This work explores an aspect of Yeats's writing largely ignored until now: namely, his wide-ranging absorption in S.T. Coleridge. Gibson explores the consistent and densely woven allusions to Coleridge in Yeats's prose and poetry, often in conjunction with other Romantic figures, arguing that the earlier poet provided him with both a model of philosopher - 'the sage' - and an interpretation of metaphysical ideas which were to have a resounding effect on his later poetry, and upon his rewriting of A Vision.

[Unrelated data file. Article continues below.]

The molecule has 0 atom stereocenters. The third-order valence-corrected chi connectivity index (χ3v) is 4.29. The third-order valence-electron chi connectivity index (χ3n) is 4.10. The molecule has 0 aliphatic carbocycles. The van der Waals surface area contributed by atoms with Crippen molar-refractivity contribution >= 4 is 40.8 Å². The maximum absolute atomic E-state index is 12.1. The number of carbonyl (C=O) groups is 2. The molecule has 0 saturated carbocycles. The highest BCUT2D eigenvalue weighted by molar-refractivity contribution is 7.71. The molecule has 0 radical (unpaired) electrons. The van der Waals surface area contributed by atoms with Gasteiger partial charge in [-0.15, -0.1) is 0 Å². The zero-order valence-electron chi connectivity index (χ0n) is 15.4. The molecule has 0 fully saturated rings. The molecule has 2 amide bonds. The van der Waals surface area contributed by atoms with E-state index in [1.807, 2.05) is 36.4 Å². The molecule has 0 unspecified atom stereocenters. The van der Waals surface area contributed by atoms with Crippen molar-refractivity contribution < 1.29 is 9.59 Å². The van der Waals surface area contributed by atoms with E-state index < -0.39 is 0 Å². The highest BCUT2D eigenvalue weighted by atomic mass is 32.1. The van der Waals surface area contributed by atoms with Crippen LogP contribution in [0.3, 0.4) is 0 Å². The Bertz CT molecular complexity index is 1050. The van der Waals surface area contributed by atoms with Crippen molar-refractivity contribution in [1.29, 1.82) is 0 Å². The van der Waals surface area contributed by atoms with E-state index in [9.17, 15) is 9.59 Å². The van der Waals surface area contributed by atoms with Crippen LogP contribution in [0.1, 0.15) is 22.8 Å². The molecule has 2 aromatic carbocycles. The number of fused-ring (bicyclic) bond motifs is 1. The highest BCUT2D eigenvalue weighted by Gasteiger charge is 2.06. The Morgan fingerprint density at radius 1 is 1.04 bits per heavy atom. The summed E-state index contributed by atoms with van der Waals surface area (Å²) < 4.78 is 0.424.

'...rich and dense...The book is deft in its study of complex, intertextual connections.' - Bulletin of the British Association of Romantic Studies